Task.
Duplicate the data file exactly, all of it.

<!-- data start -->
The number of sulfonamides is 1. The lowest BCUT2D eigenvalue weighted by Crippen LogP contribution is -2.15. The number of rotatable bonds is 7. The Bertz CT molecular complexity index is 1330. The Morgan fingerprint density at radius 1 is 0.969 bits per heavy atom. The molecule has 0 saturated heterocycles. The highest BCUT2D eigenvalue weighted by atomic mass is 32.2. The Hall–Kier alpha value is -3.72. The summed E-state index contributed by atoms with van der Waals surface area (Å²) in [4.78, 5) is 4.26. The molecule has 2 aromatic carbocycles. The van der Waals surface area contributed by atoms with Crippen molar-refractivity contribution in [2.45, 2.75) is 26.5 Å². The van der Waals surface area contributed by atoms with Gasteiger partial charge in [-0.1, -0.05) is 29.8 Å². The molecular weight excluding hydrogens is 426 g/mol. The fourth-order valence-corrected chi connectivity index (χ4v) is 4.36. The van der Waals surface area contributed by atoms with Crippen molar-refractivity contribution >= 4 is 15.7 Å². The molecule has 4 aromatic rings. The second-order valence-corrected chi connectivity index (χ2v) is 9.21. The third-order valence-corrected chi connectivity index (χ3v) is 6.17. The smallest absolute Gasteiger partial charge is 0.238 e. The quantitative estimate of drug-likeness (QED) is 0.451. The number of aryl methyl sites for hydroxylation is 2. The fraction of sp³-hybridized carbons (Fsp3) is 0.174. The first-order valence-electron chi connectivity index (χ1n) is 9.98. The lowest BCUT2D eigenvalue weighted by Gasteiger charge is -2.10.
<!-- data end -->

The number of sulfonamides is 1. The lowest BCUT2D eigenvalue weighted by Crippen LogP contribution is -2.15. The number of rotatable bonds is 7. The Bertz CT molecular complexity index is 1330. The Morgan fingerprint density at radius 1 is 0.969 bits per heavy atom. The molecule has 0 saturated heterocycles. The highest BCUT2D eigenvalue weighted by atomic mass is 32.2. The Hall–Kier alpha value is -3.72. The summed E-state index contributed by atoms with van der Waals surface area (Å²) in [4.78, 5) is 4.26. The molecule has 2 aromatic carbocycles. The van der Waals surface area contributed by atoms with Crippen molar-refractivity contribution in [2.45, 2.75) is 26.5 Å². The van der Waals surface area contributed by atoms with Gasteiger partial charge in [-0.1, -0.05) is 29.8 Å². The molecular weight excluding hydrogens is 426 g/mol. The fourth-order valence-corrected chi connectivity index (χ4v) is 4.36. The van der Waals surface area contributed by atoms with Crippen molar-refractivity contribution >= 4 is 15.7 Å². The molecule has 4 aromatic rings. The second-order valence-corrected chi connectivity index (χ2v) is 9.21. The third-order valence-corrected chi connectivity index (χ3v) is 6.17. The smallest absolute Gasteiger partial charge is 0.238 e. The quantitative estimate of drug-likeness (QED) is 0.451. The number of aryl methyl sites for hydroxylation is 2. The fraction of sp³-hybridized carbons (Fsp3) is 0.174. The first-order valence-electron chi connectivity index (χ1n) is 9.98. The lowest BCUT2D eigenvalue weighted by Gasteiger charge is -2.10.